JANUARY 31, 1994 VOLUME 1, NUMBER 11
A little-known and seldom-used section of federal law may provide relief for married couples who have difficulty meeting asset limitation for Arizona Long Term Care System (ALTCS) eligibility. The relatively obscure provision requires ALTCS to increase the value of assets which a “community spouse” is entitled to retain under some circumstances.
Most workers who deal with ALTCS eligibility are familiar with the concept of a “Community Spouse Resource Allowance” (CSRA). When one spouse enters a hospital or nursing home, the community spouse may retain half the assets “available” to the community at the time of admission (plus the residence and some other assets). The maximum amount of this Allowance is usually $72,660.
For some poorer couples, the government’s largesse may permit retention o all (or nearly all) the community’s assets. No matter how little is available at the time of admission, the community spouse is always permitted to retail a minimum of $14,532 in addition to the residence, vehicle and some other assets.
Can You Pronounce MMMNA?
But the maximum CSRA is not really $72,660. The obscure (but highly useful) provision that requires a higher CSRA is found in 42 United States Code Section 1396r-5(e)(2)(C). That law, which is binding on Arizona’s ALTCS program, provides that:
If…the community spouse resource allowance… is inadequate to raise the community spouse’s income to the minimum monthly maintenance needs allowance, there shall be substituted, for the community spouse resource allowance…an amount adequate to provide such a minimum monthly maintenance needs allowance.
But what on earth is a “minimum monthly maintenance needs allowance?” In a different context, Congress decided that a community spouse should be entitled to retain the first $1179 of community income to ensure sufficient funds to maintain basic needs (this number can also be increased in some circumstances). All section 1396r-5(e)(2)(C) says is that the community spouse is entitled to retain enough assets to guarantee that he or she receives that $1179 per month, even though that may be more than the $72,660 (or whatever the CSRA equals in an individual case).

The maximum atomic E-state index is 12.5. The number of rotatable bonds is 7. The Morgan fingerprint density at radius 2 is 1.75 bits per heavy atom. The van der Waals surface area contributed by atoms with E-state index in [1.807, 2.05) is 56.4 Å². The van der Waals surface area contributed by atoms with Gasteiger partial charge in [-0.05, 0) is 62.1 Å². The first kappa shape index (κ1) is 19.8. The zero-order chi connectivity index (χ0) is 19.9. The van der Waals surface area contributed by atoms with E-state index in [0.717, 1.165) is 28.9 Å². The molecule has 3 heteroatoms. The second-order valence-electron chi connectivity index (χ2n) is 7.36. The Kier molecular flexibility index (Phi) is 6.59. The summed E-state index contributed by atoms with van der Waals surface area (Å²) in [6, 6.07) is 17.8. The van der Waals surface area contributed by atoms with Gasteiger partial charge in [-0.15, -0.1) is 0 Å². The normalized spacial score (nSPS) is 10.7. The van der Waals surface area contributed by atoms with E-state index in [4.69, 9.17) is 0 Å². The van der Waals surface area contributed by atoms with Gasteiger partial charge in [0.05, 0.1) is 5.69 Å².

There is one catch to the increased CSRA. Eligibility officers are not able to invoke the provision during the initial eligibility application. The higher CSRA can only be granted after a “fair hearing”–usually in the course of an appeal from the denial of eligibility. But since most eligibility workers are unfamiliar with the provision, and since no one is telling applicants to appeal from denials (ALTCS usually just talks applicants into withdrawing applications), many eligible couples may be denied benefits to which they are entitled.
In such cases, it may be advisable for applicants to have legal counsel during the application process and subsequent appeal. Substantial assets may be retained by the community spouse, making the cost of legal advice seem reasonable by comparison.
Demented patients who wander away from home care settings can be very difficult to deal with. For many family members, the fear of losing a wandering family member may make it impossible to keep a patient at home.
While it does not provide a complete solution, the Alzheimer’s Association has come up with a plan to help families deal with anxiety about wandering. The “Safe Return” program provides an identifying bracelet, a national registry, an 800 number contact system, and wallet and garment tag identification for patients prone to wandering. The year-old national program may provide peace of mind for family caretakers, and has the potential to save patient’s lives and permit community placement in more instances. For information about Safe Return, contact the Alzheimer’s Association at (800)272-3900.